• Search

How to Promote Local Jobs to Find Talent for Your Company

Ask any small business owner to name one of the most challenging things about running their business, and most will answer “finding top talent.” In smaller markets, the talent pool is limited, simply due to the size of the population: there are only so many people in the community with the job skills your business needs. But even larger companies in major markets struggle with finding – and then retaining – top talent. Here are a few actionable strategies you can take to source the best talent in your area, without breaking the bank.

Seek Referrals

Turn to your current employees. If you have one or two “superstars,” consider asking them if they have a friend or know someone who can perform at the same level they do. You can also offer a “signing bonus” to employees who refer a job candidate – with the bonus payable after the new hire has completed a 30- to 90-day probation period.

Make Your Job Board Posting Stand Out

There are several online job boards that make it easy for applicants and hiring managers to connect. Make sure that your placement on job boards is easy for potential candidates to find and that your online screening or application process is simple and user-friendly. Many candidates abandon job applications because they take too long or the online application itself is too complicated.

Engage in Social Media

If you don’t have a Facebook, Instagram, or Twitter account for your small business, you’re missing out – not just on a large chunk of customers, but also on potential job applicants. Some businesses will post a brief job description with a link directly to their website, making it easy for an interested candidate to apply. In addition, by including job postings in your social media channels, you’ll give potential employees a chance to get to know your brand better.

Network in Person

In today’s online world, don’t undervalue the importance of personal networking. For businesses looking to hire experienced salespeople or middle-to-upper management positions, business networking events, including your town’s Chamber of Commerce after-hours events or trade shows, give you the chance to meet top talent in person. You’ll have the chance to seek out those who may be looking for a career or company change, or you may meet people who know someone who is just the right fit for your position.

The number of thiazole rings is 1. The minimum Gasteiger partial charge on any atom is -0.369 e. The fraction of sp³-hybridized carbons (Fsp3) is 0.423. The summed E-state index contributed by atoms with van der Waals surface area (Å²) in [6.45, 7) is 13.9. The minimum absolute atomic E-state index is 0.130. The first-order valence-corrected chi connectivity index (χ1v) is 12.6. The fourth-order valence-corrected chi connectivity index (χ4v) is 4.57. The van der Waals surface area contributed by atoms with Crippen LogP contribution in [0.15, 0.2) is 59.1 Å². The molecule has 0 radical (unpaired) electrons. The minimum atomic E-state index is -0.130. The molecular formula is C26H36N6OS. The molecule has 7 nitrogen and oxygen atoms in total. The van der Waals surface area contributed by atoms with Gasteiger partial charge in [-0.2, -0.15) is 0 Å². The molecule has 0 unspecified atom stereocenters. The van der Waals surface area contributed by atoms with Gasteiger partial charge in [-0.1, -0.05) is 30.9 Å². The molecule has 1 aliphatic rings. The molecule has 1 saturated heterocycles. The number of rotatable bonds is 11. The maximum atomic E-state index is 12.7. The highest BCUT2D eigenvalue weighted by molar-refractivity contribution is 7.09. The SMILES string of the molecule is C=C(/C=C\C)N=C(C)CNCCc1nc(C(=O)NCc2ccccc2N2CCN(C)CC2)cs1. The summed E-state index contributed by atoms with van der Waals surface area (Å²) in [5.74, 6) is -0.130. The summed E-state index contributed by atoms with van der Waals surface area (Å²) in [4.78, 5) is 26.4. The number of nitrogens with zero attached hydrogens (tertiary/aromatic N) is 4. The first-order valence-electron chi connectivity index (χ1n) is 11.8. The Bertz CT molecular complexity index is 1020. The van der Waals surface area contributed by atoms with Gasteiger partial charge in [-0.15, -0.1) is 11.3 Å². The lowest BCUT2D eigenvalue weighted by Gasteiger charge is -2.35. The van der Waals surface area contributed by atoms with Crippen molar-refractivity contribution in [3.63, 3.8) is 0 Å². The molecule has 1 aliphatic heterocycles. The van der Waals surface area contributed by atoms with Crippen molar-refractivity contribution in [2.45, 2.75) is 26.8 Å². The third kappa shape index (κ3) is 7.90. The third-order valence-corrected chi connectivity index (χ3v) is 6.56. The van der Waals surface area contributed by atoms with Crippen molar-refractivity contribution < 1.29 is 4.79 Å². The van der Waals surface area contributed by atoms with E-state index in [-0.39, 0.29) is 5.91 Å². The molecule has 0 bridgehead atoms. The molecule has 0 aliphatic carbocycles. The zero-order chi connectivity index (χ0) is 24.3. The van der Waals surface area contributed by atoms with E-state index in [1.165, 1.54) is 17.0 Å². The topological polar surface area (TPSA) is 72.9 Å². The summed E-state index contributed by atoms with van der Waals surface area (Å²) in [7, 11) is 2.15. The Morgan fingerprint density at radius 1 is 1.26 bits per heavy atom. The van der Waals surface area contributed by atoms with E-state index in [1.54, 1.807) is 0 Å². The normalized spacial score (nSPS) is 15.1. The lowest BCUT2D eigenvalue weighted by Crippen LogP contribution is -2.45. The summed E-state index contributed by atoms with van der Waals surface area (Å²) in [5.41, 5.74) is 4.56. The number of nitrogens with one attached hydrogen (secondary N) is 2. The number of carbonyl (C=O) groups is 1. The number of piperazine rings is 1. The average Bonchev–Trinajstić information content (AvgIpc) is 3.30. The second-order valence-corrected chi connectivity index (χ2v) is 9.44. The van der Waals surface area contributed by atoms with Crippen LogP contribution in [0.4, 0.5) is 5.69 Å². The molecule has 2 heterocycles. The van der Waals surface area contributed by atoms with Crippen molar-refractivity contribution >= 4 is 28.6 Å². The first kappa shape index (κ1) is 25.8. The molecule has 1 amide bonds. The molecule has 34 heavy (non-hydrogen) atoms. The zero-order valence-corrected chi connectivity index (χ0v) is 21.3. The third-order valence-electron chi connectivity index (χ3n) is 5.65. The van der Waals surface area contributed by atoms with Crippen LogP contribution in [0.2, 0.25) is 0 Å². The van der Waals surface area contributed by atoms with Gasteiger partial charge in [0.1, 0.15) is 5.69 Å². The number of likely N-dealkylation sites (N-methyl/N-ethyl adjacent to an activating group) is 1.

Broadcast Your Company Culture

Part of your social media presence should include behind-the-scenes glimpses of what it’s like to work at your small business. You can include your brand’s story as well as insight into how you create your niche product or some useful tips about your service. This allows potential employees to envision how it would be to work for you and attracts those job candidates whose values and passions align with yours.

You can also consider showcasing some of your top performers in action. Seeing employees singled out for public, visible praise leads to high morale within the company. It also shows job seekers that you, as the business owner, appreciate hard work and talent.

Communicate with All Applicants

If you’re utilizing multiple outlets to seek employees, you may end up in the enviable position of having too much talent for the one or two positions your small business needs to fill. Other times, you may have an applicant who is talented, but not the best fit for the position you’re to hiring for. Circumstances change, however, and the needs of your company may look different weeks or months down the line.

It’s important to reach out and thank every candidate for applying. This can easily be done via automated email. However, once you’ve reached the interview stage, especially for positions that have multiple rounds of interviews, business etiquette dictates that you communicate more personally with the applicant to let them know that the position has been filled. For truly great candidates, include a personal note that invites them to keep in touch, or lets them know that you’d like to keep their resume on file for a position that better fits their experience. Not only will this give you a few “back-ups” in case something changes with your current staff, but it also creates a better impression of your company as a whole.

Wrapping It Up

Many of these strategies will seem familiar to small business owners – they are similar to the marketing that you already do to engage with your customers. There’s not much difference between a customer who loves your brand and an employee who’s a brand ambassador. Let your communications show that you are positive and have a great company culture, and the best talent will flock to you.

Leave a reply

Written by BBB Staff

Is Your Business BBB Accredited?